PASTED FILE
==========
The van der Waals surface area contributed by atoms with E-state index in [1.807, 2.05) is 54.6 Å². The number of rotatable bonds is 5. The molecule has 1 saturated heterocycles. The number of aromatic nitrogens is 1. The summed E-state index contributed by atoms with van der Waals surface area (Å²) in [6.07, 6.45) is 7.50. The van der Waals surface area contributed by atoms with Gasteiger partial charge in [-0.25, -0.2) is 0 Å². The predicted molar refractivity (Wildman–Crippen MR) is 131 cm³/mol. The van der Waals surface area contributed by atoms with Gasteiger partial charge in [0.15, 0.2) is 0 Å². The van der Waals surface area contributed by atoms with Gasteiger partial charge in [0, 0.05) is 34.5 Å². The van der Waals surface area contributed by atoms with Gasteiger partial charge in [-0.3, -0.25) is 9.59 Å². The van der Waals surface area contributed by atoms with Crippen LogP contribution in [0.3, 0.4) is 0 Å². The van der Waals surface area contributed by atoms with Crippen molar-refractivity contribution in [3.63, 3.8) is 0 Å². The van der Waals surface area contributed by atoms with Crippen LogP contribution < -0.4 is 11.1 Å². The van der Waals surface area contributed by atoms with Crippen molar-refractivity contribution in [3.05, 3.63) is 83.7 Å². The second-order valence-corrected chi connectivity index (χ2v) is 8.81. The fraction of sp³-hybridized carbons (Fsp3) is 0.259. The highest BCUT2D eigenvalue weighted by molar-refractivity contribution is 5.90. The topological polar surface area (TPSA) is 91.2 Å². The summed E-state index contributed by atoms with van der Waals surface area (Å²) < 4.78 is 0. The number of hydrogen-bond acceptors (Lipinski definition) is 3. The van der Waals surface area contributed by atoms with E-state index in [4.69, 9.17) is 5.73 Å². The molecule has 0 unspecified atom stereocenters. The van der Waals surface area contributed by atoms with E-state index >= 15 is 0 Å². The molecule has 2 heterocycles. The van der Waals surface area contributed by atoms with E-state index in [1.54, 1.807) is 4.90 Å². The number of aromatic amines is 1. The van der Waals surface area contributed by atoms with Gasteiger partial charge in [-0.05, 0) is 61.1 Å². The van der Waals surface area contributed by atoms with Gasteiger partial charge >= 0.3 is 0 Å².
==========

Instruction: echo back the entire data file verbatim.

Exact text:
The van der Waals surface area contributed by atoms with E-state index in [1.807, 2.05) is 54.6 Å². The number of rotatable bonds is 5. The molecule has 1 saturated heterocycles. The number of aromatic nitrogens is 1. The summed E-state index contributed by atoms with van der Waals surface area (Å²) in [6.07, 6.45) is 7.50. The van der Waals surface area contributed by atoms with Gasteiger partial charge in [-0.25, -0.2) is 0 Å². The predicted molar refractivity (Wildman–Crippen MR) is 131 cm³/mol. The van der Waals surface area contributed by atoms with Gasteiger partial charge in [0.15, 0.2) is 0 Å². The van der Waals surface area contributed by atoms with Gasteiger partial charge in [0, 0.05) is 34.5 Å². The van der Waals surface area contributed by atoms with Gasteiger partial charge in [-0.3, -0.25) is 9.59 Å². The van der Waals surface area contributed by atoms with Crippen LogP contribution in [0.3, 0.4) is 0 Å². The van der Waals surface area contributed by atoms with Crippen molar-refractivity contribution in [3.63, 3.8) is 0 Å². The van der Waals surface area contributed by atoms with Crippen LogP contribution < -0.4 is 11.1 Å². The van der Waals surface area contributed by atoms with Crippen molar-refractivity contribution in [3.05, 3.63) is 83.7 Å². The second-order valence-corrected chi connectivity index (χ2v) is 8.81. The fraction of sp³-hybridized carbons (Fsp3) is 0.259. The highest BCUT2D eigenvalue weighted by molar-refractivity contribution is 5.90. The topological polar surface area (TPSA) is 91.2 Å². The summed E-state index contributed by atoms with van der Waals surface area (Å²) < 4.78 is 0. The number of hydrogen-bond acceptors (Lipinski definition) is 3. The van der Waals surface area contributed by atoms with E-state index in [4.69, 9.17) is 5.73 Å². The molecule has 0 unspecified atom stereocenters. The van der Waals surface area contributed by atoms with E-state index >= 15 is 0 Å². The molecule has 2 heterocycles. The van der Waals surface area contributed by atoms with E-state index in [1.54, 1.807) is 4.90 Å². The number of aromatic amines is 1. The van der Waals surface area contributed by atoms with Gasteiger partial charge in [-0.05, 0) is 61.1 Å². The van der Waals surface area contributed by atoms with Gasteiger partial charge >= 0.3 is 0 Å².